As more of our learners are now Millennials, we are seeing a strong resistance to the "talking head" at the front of the room, making adaptability and professional facilitation skills much more valuable. In addition, in today's world of faster, ever-increasing inventory of products and services offered by organizations, it is not realistic to teach about everything, but rather to educate on how to discover what you need to know.


Specifically, critical skills needed in today's learning environment include:

  • Adapting to the changing norms, such as Millennials' preference for Googling over memorization, group activities instead of individual stars, and self-discovery over information given.
  • Curating, selecting, and incorporating a variety of content, media, and resources to ensure adaptability to a wide variety of learning styles and motivations.
  • Managing disruptions (internal or external to the participants), such as noticing when participants are not progressing and finding a new path.

Consider the following situation and determine which trainer you would select.
New hires joining your company, a manufacturer headquartered in the United States and doing business worldwide. New hires are typically university graduates with less than two years of work experience. You expect them to start in a general role as a salesperson or field technician and work their way up based on education and aptitude.

Here are your potential trainers:

Mr. A grew up in your company, starting out as a field technician more than 25 years ago. He knows everything about your product line and the competitors' lines during the past two decades. He is also very well-networked within the sales and engineering sides of the business and is the go-to expert for many people. Sometimes you have to listen for 30 minutes to the "war stories" to get to the information you need, but you will always get what you need.

Mr. B joined your company three years ago with a degree in organizational development and six years of experience as a trainer in another industry. He has since launched several training initiatives to transfer some of your company's information into bite-sized e-learning modules and regularly receives requests to organize team workshops to work through specific challenges hitting goals. He is well-connected within limited areas of the company, especially through your online discussion groups.

Given these details, which trainer is most likely to:

  • provide the critical and relevant content to your new hires without getting lost in their own past experiences?
  • be able to develop a targeted curriculum that could be repeated and modified depending on audience profiles?
  • be aware of and adapt to the needs of the majority of your new hires?

While the knowledge that Mr. A has should not be overlooked, Mr. B is more likely to provide an experience to the new hires that transfers critical information and ensures that your investment in people development pays off. Mr. A should be an expert that is available, and you should find a way to capture his knowledge. But Mr. B will create more value in the learning environment for you and for the new hires.
Read more from CTDO magazine: Essential talent development content for C-suite leaders.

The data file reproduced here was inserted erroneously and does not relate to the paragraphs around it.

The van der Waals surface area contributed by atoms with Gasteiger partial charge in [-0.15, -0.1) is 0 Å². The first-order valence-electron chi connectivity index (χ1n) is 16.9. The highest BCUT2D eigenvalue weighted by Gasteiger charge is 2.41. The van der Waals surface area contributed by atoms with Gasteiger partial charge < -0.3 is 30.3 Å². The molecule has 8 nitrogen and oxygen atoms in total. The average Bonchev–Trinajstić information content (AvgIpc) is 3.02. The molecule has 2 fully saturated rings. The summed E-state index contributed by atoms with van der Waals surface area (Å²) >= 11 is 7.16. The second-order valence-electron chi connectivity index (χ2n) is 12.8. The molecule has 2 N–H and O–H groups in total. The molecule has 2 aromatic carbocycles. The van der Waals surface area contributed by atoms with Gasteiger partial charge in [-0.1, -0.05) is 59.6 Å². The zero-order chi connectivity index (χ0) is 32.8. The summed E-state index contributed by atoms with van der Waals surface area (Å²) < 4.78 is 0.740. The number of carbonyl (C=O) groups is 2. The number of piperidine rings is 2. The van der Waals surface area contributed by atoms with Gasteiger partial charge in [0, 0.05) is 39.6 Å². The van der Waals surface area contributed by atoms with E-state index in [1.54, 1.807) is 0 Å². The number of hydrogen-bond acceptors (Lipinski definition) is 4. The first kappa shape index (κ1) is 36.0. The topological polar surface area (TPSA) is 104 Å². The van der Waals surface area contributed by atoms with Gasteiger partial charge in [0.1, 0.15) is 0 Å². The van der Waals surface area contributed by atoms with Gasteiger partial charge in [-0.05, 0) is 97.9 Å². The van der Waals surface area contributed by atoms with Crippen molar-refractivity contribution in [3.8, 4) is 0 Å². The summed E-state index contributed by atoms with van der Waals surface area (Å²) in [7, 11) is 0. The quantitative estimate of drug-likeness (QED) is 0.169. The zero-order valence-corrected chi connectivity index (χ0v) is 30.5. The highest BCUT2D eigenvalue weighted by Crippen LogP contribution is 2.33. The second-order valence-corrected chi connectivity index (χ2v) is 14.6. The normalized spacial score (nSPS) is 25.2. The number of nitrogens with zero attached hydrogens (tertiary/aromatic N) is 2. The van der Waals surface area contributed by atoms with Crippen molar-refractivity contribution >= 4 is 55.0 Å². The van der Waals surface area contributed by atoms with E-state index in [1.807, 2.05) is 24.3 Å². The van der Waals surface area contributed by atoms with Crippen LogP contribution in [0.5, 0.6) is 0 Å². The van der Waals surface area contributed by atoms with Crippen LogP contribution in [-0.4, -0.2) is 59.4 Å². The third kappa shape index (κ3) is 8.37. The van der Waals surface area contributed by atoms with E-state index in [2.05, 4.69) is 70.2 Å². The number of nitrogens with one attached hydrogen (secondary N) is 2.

About the Author

Ed Betof, EdD, is a leader, teacher, coach, mentor, and author. As president of Betof Associates, he does C-level executive and leadership team coaching. He also serves as executive coach for the Center for Creative Leadership and teaches for the Institute for Management Studies. In 2007, Ed retired as worldwide vice president of talent management and CLO at Becton, Dickinson and Company. In addition, he served for eight years as the program director for the Conference Board’s Talent and Organization Development Executive Council, and was a founding senior fellow and an academic director for the doctoral program designed to prepare chief learning officers at the University of Pennsylvania. Ed is the author or co-author of five books, including Leaders as Teachers: Unlock the Teaching Potential of Your Company’s Best and Brightest, Leaders as Teachers Action Guide, and Just Promoted!: A Twelve-Month Roadmap for Success in Your New Leadership Role. He is a frequent speaker on leadership and career topics and a former ATD Board member.

About the Author

Rachel Hutchinson is senior manager of global training and learning at Hilti. She leads a team of global training consultants and project managers for Hilti AG, an international company based in Liechtenstein with 23,000+ employees in 120 countries. She works closely with stakeholders at all levels to define optimal ways to affect results across the organization.

About the Author

Terry Copley is a senior learning consultant for Hilti, headquartered in Tulsa, Oklahoma. He is a member of the global training and learning team responsible for consulting with and coaching various leadership groups across the globe on how to successfully develop their diverse team members and also our external customers. Copley has more than 20 years of experience in a variety of roles related to personnel development, sales and leadership competency development, and e-learning.

Be the first to comment
Sign In to Post a Comment
Sorry! Something went wrong on our end. Please try again later.